Developing countries, including China and India, are unwilling to sign up to a new global climate change pact to replace Kyoto because the rich world has failed to set a clear example on cutting CO2.

That’s the blunt message from Rajendra Pachauri, the head of the Intergovernmental Panel on Climate Change (IPCC). He argues that too many rich countries, including the US, have failed to take the action needed to convince the developing nations to sign up to a deal in Copenhagen next year that could help to stabilise global emissions.

“You may not be able to get an agreement in one shot, let’s say by Copenhagen, that sets you on the path of stabilisation in keeping with some kind of long-term target,” Pachauri told the Guardian. “Looking at the politics of the situation, I doubt whether any of the developing countries will make any commitments before they have seen the developed countries take a specific stand.”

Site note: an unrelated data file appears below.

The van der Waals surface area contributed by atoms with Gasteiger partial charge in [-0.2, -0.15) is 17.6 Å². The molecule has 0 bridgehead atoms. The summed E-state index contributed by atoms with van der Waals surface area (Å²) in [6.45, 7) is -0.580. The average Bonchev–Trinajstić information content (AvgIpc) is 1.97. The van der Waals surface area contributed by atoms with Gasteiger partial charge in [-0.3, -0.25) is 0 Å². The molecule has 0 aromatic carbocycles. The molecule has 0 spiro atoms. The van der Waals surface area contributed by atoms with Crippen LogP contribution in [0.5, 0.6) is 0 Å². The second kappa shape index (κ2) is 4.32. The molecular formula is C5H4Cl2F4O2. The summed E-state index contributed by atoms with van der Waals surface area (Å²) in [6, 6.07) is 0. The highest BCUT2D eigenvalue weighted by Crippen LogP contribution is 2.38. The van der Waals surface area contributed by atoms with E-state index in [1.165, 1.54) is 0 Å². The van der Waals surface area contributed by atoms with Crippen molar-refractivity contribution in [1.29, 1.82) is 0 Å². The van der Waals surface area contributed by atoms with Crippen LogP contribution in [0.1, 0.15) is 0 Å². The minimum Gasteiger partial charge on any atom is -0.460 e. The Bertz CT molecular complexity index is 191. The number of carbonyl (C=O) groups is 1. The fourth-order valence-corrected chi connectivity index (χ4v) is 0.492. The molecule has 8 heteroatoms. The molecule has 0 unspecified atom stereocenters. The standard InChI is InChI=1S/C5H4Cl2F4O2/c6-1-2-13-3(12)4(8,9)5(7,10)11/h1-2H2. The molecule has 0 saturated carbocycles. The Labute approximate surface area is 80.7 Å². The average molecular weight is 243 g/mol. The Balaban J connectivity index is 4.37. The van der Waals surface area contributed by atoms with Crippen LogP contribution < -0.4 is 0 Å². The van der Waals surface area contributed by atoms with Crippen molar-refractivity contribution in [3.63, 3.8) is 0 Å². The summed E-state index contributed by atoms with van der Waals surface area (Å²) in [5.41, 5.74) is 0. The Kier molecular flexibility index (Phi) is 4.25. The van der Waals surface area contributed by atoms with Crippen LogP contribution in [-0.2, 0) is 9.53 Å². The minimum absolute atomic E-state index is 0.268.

He said there were “reasons for dismay” at the rich countries’ failure to cut carbon emissions. “This really doesn’t give anybody the conviction that those that had agreed to take action as the first step are really serious about doing so. And in several developing countries you get the feeling – in fact people state it very clearly – that these guys [rich countries] are going to shove the whole burden on to our shoulders. That’s why it’s necessary for the developed world to establish a certain credibility.”

George Bush wouldn’t know credibility on climate change if he tripped over it.